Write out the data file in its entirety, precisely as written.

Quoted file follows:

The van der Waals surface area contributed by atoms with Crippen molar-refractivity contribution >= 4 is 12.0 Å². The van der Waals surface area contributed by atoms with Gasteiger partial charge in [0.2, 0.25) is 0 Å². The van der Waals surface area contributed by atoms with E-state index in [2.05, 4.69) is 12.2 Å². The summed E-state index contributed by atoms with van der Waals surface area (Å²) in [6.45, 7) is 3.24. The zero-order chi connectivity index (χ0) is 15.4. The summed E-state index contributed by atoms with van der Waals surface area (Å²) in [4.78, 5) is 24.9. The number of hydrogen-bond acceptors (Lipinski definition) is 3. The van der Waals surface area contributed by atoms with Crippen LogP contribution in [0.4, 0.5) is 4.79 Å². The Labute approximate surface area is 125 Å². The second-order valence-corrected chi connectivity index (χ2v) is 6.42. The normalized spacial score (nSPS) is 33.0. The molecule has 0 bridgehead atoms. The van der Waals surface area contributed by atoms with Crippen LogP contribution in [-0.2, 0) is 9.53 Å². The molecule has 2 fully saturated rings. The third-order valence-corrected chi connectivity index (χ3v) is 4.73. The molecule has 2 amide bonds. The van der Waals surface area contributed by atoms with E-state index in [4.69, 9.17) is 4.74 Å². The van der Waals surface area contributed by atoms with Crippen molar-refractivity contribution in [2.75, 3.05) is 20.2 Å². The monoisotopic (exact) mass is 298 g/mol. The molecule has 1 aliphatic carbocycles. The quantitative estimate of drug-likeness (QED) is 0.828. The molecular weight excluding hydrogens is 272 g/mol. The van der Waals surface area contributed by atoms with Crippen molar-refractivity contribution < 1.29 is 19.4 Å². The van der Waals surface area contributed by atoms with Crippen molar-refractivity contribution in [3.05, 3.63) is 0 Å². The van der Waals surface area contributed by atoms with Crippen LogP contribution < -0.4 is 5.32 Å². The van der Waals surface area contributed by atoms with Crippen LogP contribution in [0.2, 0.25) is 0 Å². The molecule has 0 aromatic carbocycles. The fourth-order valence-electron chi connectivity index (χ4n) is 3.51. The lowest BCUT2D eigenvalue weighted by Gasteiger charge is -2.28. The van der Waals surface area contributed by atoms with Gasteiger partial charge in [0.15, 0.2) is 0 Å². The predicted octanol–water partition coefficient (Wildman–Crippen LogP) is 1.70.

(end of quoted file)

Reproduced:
The van der Waals surface area contributed by atoms with Crippen molar-refractivity contribution >= 4 is 12.0 Å². The van der Waals surface area contributed by atoms with Gasteiger partial charge in [0.2, 0.25) is 0 Å². The van der Waals surface area contributed by atoms with E-state index in [2.05, 4.69) is 12.2 Å². The summed E-state index contributed by atoms with van der Waals surface area (Å²) in [6.45, 7) is 3.24. The zero-order chi connectivity index (χ0) is 15.4. The summed E-state index contributed by atoms with van der Waals surface area (Å²) in [4.78, 5) is 24.9. The number of hydrogen-bond acceptors (Lipinski definition) is 3. The van der Waals surface area contributed by atoms with Crippen LogP contribution in [0.4, 0.5) is 4.79 Å². The Labute approximate surface area is 125 Å². The second-order valence-corrected chi connectivity index (χ2v) is 6.42. The normalized spacial score (nSPS) is 33.0. The molecule has 0 bridgehead atoms. The van der Waals surface area contributed by atoms with Crippen LogP contribution in [-0.2, 0) is 9.53 Å². The molecule has 2 fully saturated rings. The third-order valence-corrected chi connectivity index (χ3v) is 4.73. The molecule has 2 amide bonds. The van der Waals surface area contributed by atoms with E-state index in [4.69, 9.17) is 4.74 Å². The van der Waals surface area contributed by atoms with Crippen molar-refractivity contribution in [2.75, 3.05) is 20.2 Å². The monoisotopic (exact) mass is 298 g/mol. The molecule has 1 aliphatic carbocycles. The quantitative estimate of drug-likeness (QED) is 0.828. The molecular weight excluding hydrogens is 272 g/mol. The van der Waals surface area contributed by atoms with Crippen molar-refractivity contribution < 1.29 is 19.4 Å². The van der Waals surface area contributed by atoms with Crippen molar-refractivity contribution in [3.05, 3.63) is 0 Å². The van der Waals surface area contributed by atoms with Crippen LogP contribution < -0.4 is 5.32 Å². The van der Waals surface area contributed by atoms with Crippen LogP contribution in [0.2, 0.25) is 0 Å². The molecule has 0 aromatic carbocycles. The fourth-order valence-electron chi connectivity index (χ4n) is 3.51. The lowest BCUT2D eigenvalue weighted by Gasteiger charge is -2.28. The van der Waals surface area contributed by atoms with Gasteiger partial charge in [0.15, 0.2) is 0 Å². The predicted octanol–water partition coefficient (Wildman–Crippen LogP) is 1.70.